Harassment of sources. Official harassment of Chinese citizens who speak to foreign reporters is a violation of these sources’ constitutional rights. It also violates Chinese government regulations governing foreign journalists’ work, and Chinese officials’ public statements that sources will not be harassed. However, 26% of respondents say their sources were harassed, detained, questioned or punished at least once for speaking to them. In other cases, fear of harassment has led sources to decline interviews.

In the most extreme case, a woman who talked to us about losing money to a P2P lending website was detained by police for a number of days. – Newsagency correspondent

Limits on travel in minority areas. The Tibet Autonomous Region remains unreachable for foreign correspondents outside formally-organised trips by the Foreign Ministry. However, respondents have also encountered troubles reporting in other sensitive border or ethnic minority areas.

Of those who tried to report from Tibetan-inhabited areas, 60% reported encountering problems, while 44% had trouble in Xinjiang. Correspondents have also been told reporting was restricted or prohibited in other sensitive areas, such as the North Korea border, areas around the Tianjin explosion site, and coal mining locations where protests had taken place. Restrictions have extended to officially-sanctioned trips into areas normally open for reporting.

I would have liked to go to the Larung Gar, but was told from sources that this would not be possible. It is in Sichuan and not Tibet, so should be open to foreign reporters. But it is not. – FCCC member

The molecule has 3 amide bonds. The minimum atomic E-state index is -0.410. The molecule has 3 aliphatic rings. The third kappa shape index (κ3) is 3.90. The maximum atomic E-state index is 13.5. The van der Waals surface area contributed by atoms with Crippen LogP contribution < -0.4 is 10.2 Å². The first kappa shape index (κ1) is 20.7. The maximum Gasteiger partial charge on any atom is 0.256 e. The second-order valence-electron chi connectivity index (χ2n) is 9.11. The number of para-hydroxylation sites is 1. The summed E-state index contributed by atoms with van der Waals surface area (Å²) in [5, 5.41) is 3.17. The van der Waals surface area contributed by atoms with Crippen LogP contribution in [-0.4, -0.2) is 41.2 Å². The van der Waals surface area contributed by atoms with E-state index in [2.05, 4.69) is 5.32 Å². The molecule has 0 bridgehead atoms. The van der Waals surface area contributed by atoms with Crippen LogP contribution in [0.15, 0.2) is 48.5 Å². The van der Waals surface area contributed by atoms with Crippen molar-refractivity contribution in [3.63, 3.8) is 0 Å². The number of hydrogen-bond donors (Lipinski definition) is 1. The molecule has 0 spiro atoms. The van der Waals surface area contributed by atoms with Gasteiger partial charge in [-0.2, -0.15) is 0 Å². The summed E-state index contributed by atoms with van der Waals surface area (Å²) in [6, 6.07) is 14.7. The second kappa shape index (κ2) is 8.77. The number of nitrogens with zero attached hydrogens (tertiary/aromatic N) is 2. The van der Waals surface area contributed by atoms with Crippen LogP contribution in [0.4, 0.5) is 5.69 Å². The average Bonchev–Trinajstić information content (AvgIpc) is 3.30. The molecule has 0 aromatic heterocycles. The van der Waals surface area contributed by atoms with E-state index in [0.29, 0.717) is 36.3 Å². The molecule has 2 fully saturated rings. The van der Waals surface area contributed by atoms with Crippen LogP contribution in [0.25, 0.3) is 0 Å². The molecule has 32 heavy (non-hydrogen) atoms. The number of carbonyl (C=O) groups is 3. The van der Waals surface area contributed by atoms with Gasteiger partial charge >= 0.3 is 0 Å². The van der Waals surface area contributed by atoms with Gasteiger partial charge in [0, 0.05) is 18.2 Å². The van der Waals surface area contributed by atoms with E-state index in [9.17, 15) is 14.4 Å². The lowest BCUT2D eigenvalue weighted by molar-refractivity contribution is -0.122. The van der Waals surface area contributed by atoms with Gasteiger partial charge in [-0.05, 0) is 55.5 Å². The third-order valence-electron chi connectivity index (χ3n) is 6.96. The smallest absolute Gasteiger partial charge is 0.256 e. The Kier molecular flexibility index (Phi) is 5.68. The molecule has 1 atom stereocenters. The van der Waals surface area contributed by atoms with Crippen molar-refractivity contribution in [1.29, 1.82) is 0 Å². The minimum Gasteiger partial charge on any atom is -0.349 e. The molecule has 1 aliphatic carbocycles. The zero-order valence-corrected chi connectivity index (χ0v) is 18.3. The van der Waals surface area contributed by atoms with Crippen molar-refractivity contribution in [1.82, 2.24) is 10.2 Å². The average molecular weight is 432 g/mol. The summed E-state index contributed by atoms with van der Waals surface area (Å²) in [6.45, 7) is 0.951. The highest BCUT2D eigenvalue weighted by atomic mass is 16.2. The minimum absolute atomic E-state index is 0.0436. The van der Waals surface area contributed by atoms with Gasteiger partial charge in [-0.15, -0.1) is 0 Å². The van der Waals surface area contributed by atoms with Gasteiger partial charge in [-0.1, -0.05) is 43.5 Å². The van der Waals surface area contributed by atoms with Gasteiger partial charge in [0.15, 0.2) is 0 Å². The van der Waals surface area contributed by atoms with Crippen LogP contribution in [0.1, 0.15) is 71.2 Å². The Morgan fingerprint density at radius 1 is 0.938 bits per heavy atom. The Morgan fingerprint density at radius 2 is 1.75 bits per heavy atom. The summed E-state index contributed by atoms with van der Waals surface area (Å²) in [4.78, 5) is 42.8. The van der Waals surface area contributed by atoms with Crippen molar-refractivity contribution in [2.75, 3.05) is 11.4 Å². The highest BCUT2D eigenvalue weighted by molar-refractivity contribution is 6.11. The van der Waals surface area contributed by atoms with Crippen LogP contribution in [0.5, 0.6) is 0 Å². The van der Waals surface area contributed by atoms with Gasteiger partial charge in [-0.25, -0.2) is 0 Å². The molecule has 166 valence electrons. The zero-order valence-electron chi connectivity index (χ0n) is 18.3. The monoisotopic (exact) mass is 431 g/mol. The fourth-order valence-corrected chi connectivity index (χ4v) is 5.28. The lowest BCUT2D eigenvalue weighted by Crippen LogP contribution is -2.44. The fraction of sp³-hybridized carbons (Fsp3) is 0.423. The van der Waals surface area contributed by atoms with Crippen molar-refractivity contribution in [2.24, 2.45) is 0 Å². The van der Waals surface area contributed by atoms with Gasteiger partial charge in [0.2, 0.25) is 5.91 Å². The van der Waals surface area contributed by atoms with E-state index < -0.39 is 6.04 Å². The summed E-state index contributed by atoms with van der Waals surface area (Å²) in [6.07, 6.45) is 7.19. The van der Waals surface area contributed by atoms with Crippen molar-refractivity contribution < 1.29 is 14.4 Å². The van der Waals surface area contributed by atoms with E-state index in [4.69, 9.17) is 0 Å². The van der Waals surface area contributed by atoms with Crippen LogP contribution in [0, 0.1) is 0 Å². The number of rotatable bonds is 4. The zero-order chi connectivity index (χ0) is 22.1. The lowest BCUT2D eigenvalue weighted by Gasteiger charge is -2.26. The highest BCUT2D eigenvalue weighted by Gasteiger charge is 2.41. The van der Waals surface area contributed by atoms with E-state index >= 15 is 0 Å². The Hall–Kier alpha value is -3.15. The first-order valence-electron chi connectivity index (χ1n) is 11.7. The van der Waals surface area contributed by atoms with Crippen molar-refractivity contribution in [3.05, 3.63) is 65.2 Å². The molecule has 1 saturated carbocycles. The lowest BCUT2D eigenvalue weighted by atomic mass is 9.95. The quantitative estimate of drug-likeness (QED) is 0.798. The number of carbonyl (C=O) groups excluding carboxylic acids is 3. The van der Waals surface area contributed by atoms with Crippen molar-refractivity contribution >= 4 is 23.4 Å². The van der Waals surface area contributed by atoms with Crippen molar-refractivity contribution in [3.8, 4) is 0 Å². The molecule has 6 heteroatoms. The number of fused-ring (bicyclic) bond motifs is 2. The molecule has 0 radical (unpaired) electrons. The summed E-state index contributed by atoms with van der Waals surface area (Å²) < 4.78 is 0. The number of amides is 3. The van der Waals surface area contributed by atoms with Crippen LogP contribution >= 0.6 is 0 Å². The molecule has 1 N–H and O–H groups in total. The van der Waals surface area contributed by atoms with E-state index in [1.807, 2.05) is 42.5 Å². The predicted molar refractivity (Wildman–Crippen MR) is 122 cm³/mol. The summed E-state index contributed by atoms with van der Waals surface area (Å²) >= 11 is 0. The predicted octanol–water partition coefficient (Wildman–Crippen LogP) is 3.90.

Pressure outside China by Chinese authorities. 18% of respondents said they had seen signs of Chinese pressure on editors at their headquarters, a slight decrease from last year. Such visits have included complaints about sensitive stories, attempts to secure more “balanced” coverage and formal notes of complaint.

Visit by the head of the press department of the Chinese embassy to my editor who delivered a nearly two-hour lecture on my “biased”, “not objective”, “negative” reporting. But the main line was: “Your correspondent is questioning the system.” – German correspondent

Surveillance and censorship. Correspondents have long doubted the security of their communications and privacy where they live and work in China. This year, 85% said they worried about violations of privacy in phone calls and SMS messages, while 89% said they worried about their ability to communicate privately over the Internet, through email and Chinese social messaging applications (WeChat). Another 69% expressed concern over listening devices installed at home and at the office.

My laptop was hacked by someone, and a story I was writing (about the CPC) was prefaced in a new typeface by the remark: “The glorious CPC, with you always.” – Western correspondent.

Censorship of foreign media organisations continues, with authorities blocking Internet access in China to The Economist and Time following cover articles about Xi Jinping. Media outlets that continue to be blocked in China include Wall Street Journal, South China Morning Post, Bloomberg, Reuters and New York Times.

Some respondents provided concerning examples of electronic intrusions.